08 Apr 2024
 | 08 Apr 2024
Status: this preprint is open for discussion.

Identifying airborne snow metamorphism with stable water isotopes 

Sonja Wahl, Benjamin Walter, Franziska Aemisegger, Luca Bianchi, and Michael Lehning

Abstract. Wind-blown snow is a frequent phenomenon in high-elevation and polar regions which impacts the surface energy and mass balance of these areas. Loose surface snow gets eroded and transported by wind which influences the snow particle’s physical properties (size, shape, optical properties) that determine the characteristics of the emerging wind-impacted snowpack layer. During airborne snow transport, the governing processes are happening on the micro-scale, while the particles are transported over long distances. The unfolding processes and the evolution of the particle’s physical properties are thus difficult to observe in-situ. Here we used cold-laboratory ring wind tunnel experiments as an interim solution to study the governing processes during airborne snow transport with stable water isotopes as tracers for these micro-scale processes. Repeated analysis of airborne-sampled snow by micro-computed tomography (μCT) documented a growing and rounding of snow particles with transport time with a concurrent decrease in specific surface area. Stable water isotope analysis of airborne snow and water vapour allowed us to attribute this evolution to the process of airborne snow metamorphism. The changes observed in the snow isotopic composition showed a clear isotopic signature of metamorphic deposition, which requires particle-air temperature gradients. These results question the validity of the thermal equilibrium assumption between particles and air inside the saltation layer of wind-blown snow events where the conditions are similar to the ones found in the wind tunnel. Our results thus refine the understanding of the governing processes in the saltation layer and suggest that the snow’s isotopic composition can inform on local wind-blown snow events as the original snow isotope signal gets overprinted by airborne snow metamorphism. Thus, airborne snow metamorphism has the potential to influence the climate signal stored in snow and ice core stable water isotope records.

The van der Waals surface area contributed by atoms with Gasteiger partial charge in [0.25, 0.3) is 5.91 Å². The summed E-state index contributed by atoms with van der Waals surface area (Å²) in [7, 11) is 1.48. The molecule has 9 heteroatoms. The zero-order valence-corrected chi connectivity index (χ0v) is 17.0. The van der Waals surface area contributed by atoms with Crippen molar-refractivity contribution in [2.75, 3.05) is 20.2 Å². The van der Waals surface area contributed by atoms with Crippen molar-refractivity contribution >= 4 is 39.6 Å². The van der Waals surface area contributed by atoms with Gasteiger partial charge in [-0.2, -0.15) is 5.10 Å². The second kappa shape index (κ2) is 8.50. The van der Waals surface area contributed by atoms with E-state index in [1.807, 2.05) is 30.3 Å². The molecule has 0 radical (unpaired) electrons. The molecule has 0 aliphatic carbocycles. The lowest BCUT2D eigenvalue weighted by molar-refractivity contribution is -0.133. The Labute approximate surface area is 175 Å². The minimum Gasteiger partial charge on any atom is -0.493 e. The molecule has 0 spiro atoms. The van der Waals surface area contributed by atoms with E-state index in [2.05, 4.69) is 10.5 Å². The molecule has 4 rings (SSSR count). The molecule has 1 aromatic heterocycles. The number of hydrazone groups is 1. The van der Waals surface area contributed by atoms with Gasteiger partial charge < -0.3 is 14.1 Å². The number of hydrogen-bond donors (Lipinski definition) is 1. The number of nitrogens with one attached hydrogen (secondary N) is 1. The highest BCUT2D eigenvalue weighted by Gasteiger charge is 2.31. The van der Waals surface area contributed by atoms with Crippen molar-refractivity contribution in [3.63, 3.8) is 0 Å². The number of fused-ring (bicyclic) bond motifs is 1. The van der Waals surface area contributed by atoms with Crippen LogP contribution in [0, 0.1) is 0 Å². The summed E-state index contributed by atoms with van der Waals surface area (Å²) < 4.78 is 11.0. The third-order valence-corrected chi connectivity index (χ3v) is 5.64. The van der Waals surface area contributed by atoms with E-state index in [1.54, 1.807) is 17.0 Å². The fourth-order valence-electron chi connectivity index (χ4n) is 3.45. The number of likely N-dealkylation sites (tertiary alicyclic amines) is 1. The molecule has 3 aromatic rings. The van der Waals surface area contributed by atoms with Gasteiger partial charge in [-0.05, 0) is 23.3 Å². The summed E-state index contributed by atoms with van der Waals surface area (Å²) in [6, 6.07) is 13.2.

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Sonja Wahl, Benjamin Walter, Franziska Aemisegger, Luca Bianchi, and Michael Lehning

Status: open (until 03 Jun 2024)

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  • RC1: 'Comment on egusphere-2024-745', Anonymous Referee #1, 24 May 2024 reply
Sonja Wahl, Benjamin Walter, Franziska Aemisegger, Luca Bianchi, and Michael Lehning
Sonja Wahl, Benjamin Walter, Franziska Aemisegger, Luca Bianchi, and Michael Lehning


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Short summary
Wind-driven airborne transport of snow is a frequent phenomenon in snow-covered regions and a process difficult to study in the field as it is unfolding over large distances. Thus, we use a ring wind tunnel with infinite fetch positioned in a cold-laboratory to study the evolution of the shape and size of airborne snow. With the help of stable water isotope analyses, we identify the hitherto unobserved process of airborne snow metamorphism that leads to snow particle rounding and growth.